Quinny's Physio Room - Overload Injuries

August 14, 2018

It is much more common for runners to pick up injuries that could be referred to as overload or overuse injuries. This is an umbrella term for pain or injury that occurs because a structure or structures become overloaded, irritated, and more sensitive as a result of too much mechanical or physical stress (training sessions or runs) without adequate recovery between bouts.  This leads to a reduction in the ability or capacity of said structure to tolerate the demands being placed on and it becomes sensitive or irritable or painful. Examples of these types of injuries would include Runners Knee, Tendinopathy and Shin Splints.


The most common factor that leads to these types of injury is training error. Research has shown that training error accounts for up to 70% or injuries in runners. Training error incorporates a number of common errors made across all forms of sport and exercise. The most common themes among runners are increasing mileage, intensity or frequency of running too quickly and getting the recovery element wrong. I will discuss these factors in more detail in future blogs.


When it comes to managing overload injuries I really like the simple mantra ‘calm it down, build it back up’. This isn’t my mantra and is something I read a few years back by Greg Lehman, a fantastic physio, chiropractor and strength and conditioning coach.


I’ll explain how I apply this principle below, but remember, this does not represent medical advice, each injury is different and individual to you and I would always recommend seeking expert advice from an appropriate healthcare provider.


Calm it down


With overload type injuries, the pain is often gradual in onset and the severity will be directly linked to the amount of load or stress applied to the area during training. There is also often a warm up phenomenon, where the pain will be worse at the beginning of a run but will then warm up and feel better during the rest of the session, only for it then to feel a lot worse later that day and for up to a few days after. Because of these factors it is often not clear for the person suffering from the pain/injury as to whether they should persist with their training, back off to some extent, or completely stop running.


As a general guide I will usually try and find out the distance or time the individual can run for where the pain doesn’t impact how they run (i.e. cause them to limp) and, if the pain flares up afterwards, settles within a 24-hour period. This may mean reducing the running time or intensity, or both, but rarely does it mean completely stopping running. The goal in this phase is to find this level to allow the pain/injury time to settle down whilst maintaining as much fitness/conditioning as possible. It could mean that a large amount of the running must be stopped, and this may be replaced by something else such as swimming or cycling in the interim to help maintain fitness.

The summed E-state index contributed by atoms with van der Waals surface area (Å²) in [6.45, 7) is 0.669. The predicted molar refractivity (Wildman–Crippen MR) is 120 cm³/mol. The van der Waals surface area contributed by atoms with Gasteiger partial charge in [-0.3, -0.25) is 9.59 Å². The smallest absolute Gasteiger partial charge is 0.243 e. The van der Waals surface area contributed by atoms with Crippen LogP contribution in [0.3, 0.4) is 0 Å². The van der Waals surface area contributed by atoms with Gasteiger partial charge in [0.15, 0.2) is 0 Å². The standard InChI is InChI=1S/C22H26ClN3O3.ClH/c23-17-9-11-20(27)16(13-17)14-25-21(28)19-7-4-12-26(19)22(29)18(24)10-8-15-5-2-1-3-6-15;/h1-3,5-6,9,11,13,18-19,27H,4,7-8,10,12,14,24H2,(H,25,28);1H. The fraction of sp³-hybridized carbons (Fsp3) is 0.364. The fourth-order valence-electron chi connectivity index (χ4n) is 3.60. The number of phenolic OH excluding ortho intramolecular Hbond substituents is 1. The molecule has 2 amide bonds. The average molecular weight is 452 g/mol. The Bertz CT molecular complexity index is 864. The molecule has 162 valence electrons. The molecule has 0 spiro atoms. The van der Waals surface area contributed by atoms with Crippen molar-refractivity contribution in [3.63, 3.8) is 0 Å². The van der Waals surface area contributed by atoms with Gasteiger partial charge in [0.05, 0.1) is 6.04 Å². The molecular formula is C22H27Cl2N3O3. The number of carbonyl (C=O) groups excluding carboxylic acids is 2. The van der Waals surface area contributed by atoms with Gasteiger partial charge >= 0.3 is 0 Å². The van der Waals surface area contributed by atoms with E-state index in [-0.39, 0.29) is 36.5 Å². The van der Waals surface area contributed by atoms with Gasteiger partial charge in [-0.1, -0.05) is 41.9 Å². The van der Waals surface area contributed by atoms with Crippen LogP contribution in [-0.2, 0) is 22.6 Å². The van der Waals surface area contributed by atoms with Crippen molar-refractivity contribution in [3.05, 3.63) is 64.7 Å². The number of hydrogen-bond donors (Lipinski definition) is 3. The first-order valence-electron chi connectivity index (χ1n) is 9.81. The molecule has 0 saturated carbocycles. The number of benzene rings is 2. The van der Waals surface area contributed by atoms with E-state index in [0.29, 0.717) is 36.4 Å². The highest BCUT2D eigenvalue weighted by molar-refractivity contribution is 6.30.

During this phase there is also opportunity to address underlying causes of the problem in the first place, this could be education on training and recovery, strength exercises, gait analysis and retraining, to name a few areas that may be targeted.


Build it back up


The point at which the goal switches from calming things down to building them back up is individual for everyone, but once the symptoms have reduced significantly and there are only mild or acceptable levels of discomfort during training and quick resolution of any pain flare after the running session then the focus can usually move towards building everything up. This includes fitness, running tolerance, strength etc.


During the ‘calm it down’ phase, a baseline of what can be tolerated within the general guidelines should have been established (how often and for how long each run can be or the total amount of running in a week). There are lots of possible guidelines on how fast running should be built back up but the two most common are using a simple 10% rule where distance or time on feet is increased by no more than 10% a week or using acute vs. chronic workload ratios (this is more complicated, and I will cover in another blog).


Whilst building up the same guidance around pain during the run and in the following 24 hours is applied. It can be a long and slow process building back up to the level of running you want to do but it is important to be patient and realistic. Using other forms of cardio and training can be useful during this stage.


Once you have returned to previous levels of running the same principles on progression of running and keeping up with any adaptations or strength exercises that were used to aid recovery will help to minimise the risk of future injury.


Thanks for reading, as always this blog is not medical advice and always get injuries checked out be an appropriate health care professional.


Any questions feel free to email me at alexquinnphysio@gmail.com or message me on twitter @quinn_physio 



Alex Quinn 

Specialist Musculoskeletal Physiotherapist 


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